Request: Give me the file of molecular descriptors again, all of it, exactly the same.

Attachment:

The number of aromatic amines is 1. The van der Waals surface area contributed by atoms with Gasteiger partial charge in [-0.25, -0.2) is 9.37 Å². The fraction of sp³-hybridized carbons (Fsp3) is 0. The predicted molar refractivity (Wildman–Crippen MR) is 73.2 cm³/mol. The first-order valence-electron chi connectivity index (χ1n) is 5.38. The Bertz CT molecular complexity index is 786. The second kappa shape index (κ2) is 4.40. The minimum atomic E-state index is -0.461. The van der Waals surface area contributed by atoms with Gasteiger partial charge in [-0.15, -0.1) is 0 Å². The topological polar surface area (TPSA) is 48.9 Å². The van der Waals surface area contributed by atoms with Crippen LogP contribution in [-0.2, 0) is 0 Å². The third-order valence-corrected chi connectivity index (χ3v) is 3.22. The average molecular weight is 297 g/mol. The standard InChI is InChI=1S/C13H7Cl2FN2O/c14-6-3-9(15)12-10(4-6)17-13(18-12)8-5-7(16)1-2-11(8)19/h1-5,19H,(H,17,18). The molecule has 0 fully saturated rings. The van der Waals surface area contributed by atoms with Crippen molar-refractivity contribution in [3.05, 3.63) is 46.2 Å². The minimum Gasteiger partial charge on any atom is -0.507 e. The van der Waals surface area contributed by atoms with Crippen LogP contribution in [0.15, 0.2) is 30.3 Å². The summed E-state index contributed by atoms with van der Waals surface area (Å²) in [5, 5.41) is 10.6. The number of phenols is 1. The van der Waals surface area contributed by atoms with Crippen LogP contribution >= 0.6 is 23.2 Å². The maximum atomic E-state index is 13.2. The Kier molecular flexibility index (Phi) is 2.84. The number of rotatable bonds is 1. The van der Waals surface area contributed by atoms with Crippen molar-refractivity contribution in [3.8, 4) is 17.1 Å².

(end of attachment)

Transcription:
The number of aromatic amines is 1. The van der Waals surface area contributed by atoms with Gasteiger partial charge in [-0.25, -0.2) is 9.37 Å². The fraction of sp³-hybridized carbons (Fsp3) is 0. The predicted molar refractivity (Wildman–Crippen MR) is 73.2 cm³/mol. The first-order valence-electron chi connectivity index (χ1n) is 5.38. The Bertz CT molecular complexity index is 786. The second kappa shape index (κ2) is 4.40. The minimum atomic E-state index is -0.461. The van der Waals surface area contributed by atoms with Gasteiger partial charge in [-0.15, -0.1) is 0 Å². The topological polar surface area (TPSA) is 48.9 Å². The van der Waals surface area contributed by atoms with Crippen LogP contribution in [-0.2, 0) is 0 Å². The third-order valence-corrected chi connectivity index (χ3v) is 3.22. The average molecular weight is 297 g/mol. The standard InChI is InChI=1S/C13H7Cl2FN2O/c14-6-3-9(15)12-10(4-6)17-13(18-12)8-5-7(16)1-2-11(8)19/h1-5,19H,(H,17,18). The molecule has 0 fully saturated rings. The van der Waals surface area contributed by atoms with Crippen molar-refractivity contribution in [3.05, 3.63) is 46.2 Å². The minimum Gasteiger partial charge on any atom is -0.507 e. The van der Waals surface area contributed by atoms with Crippen LogP contribution in [0.15, 0.2) is 30.3 Å². The summed E-state index contributed by atoms with van der Waals surface area (Å²) in [5, 5.41) is 10.6. The number of phenols is 1. The van der Waals surface area contributed by atoms with Crippen LogP contribution >= 0.6 is 23.2 Å². The maximum atomic E-state index is 13.2. The Kier molecular flexibility index (Phi) is 2.84. The number of rotatable bonds is 1. The van der Waals surface area contributed by atoms with Crippen molar-refractivity contribution in [3.8, 4) is 17.1 Å².